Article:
- Property and Negotiable Instruments – negotiable instruments (checks, promissory notes, etc.), laws that affect different kinds of businesses (proprietorships, limited liability companies, corporations)
- Principles of Investment – portfolios, stocks, bonds, derivatives, asset pricing
Doctoral Degree in Accounting
With this advanced degree, graduates are qualified for high-level roles in accounting, financial management, and auditing. Common positions for holders of a Ph.D. in Accounting are: chief financial officer for a large corporation, and accounting professor/researcher with a university. Doctoral level concentrations cover public accounting, auditing accounting, forensic accounting, managerial accounting, and accounting information systems. Here are some examples of courses in a doctoral program in accounting:
- Theory of Accounting – the relationship between accounting theory and practice; case studies
- Advanced Topics in Accounting – managerial accounting, auditing, accounting information systems
- Quantitative Methods for Accounting – accounting research methods to prepare for the writing of a dissertation
- Accounting Literature Survey – a review of scholarly literature/academic research in the student’s chosen area of research
- Dissertation – research, writing, and defending of a doctoral thesis on original research
Degrees Similar to Accounting
Without question, accounting and business are closely related. Therefore, a business administration degree program typically has some accounting coursework as part of its requirements. However, its focus is wider. It teaches how to plan, organize, direct, and control an organization’s activities; that is, how to operate a business from the perspectives of marketing, accounting, human resources, and operations.
Economics asks wide questions about world economies, how governments should respond to financial crises, how stock prices and exchange rates are set, and how to help people living in poverty. The degree field of business and managerial economics is focused on how to use the concepts and theories of economics to study and solve problems in business.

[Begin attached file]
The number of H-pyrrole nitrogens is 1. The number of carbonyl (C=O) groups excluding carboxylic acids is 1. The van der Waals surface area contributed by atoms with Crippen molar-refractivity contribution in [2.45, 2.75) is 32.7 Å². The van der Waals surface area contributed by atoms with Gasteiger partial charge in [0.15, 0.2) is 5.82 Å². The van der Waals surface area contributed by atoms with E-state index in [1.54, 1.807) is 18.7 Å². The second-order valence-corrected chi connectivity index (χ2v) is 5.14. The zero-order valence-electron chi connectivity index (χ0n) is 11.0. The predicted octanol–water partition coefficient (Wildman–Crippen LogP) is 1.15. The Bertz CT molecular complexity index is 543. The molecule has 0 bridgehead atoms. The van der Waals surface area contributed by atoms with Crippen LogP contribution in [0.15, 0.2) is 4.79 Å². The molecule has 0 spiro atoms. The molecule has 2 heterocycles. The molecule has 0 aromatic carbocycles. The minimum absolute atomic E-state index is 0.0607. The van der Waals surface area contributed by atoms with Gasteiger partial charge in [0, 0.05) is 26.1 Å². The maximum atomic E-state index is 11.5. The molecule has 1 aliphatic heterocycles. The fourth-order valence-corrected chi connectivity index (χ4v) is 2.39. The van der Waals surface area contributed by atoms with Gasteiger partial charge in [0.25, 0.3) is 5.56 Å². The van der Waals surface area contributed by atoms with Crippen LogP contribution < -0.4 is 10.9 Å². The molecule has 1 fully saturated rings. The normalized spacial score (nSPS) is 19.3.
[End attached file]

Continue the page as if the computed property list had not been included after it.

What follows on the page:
The finance field is concerned with how individuals, businesses, and organizations raise, distribute, and use money. Majors in this field learn how to make financial decisions concerning raising funds, investments, and cost control for organizations. Topics covered include budgets, stocks and bonds, and interest rates.
Students of international business study business from a global perspective. They learn how to work cross-culturally, how to manage multinational businesses, and how to turn local and national companies into international corporations. Coursework often includes some foreign language studies, as well.
Management Information Systems
This degree field is focused on information systems and how they are used by businesses and organizations to improve their operations. Classes cover computer databases, networks, and computer security, and related project management.
This degree program provides students with in-depth training in mathematics, statistics, and probability. It teaches the use of models in analyzing and solving financial problems and includes coursework in economics, finance, accounting, and computer science.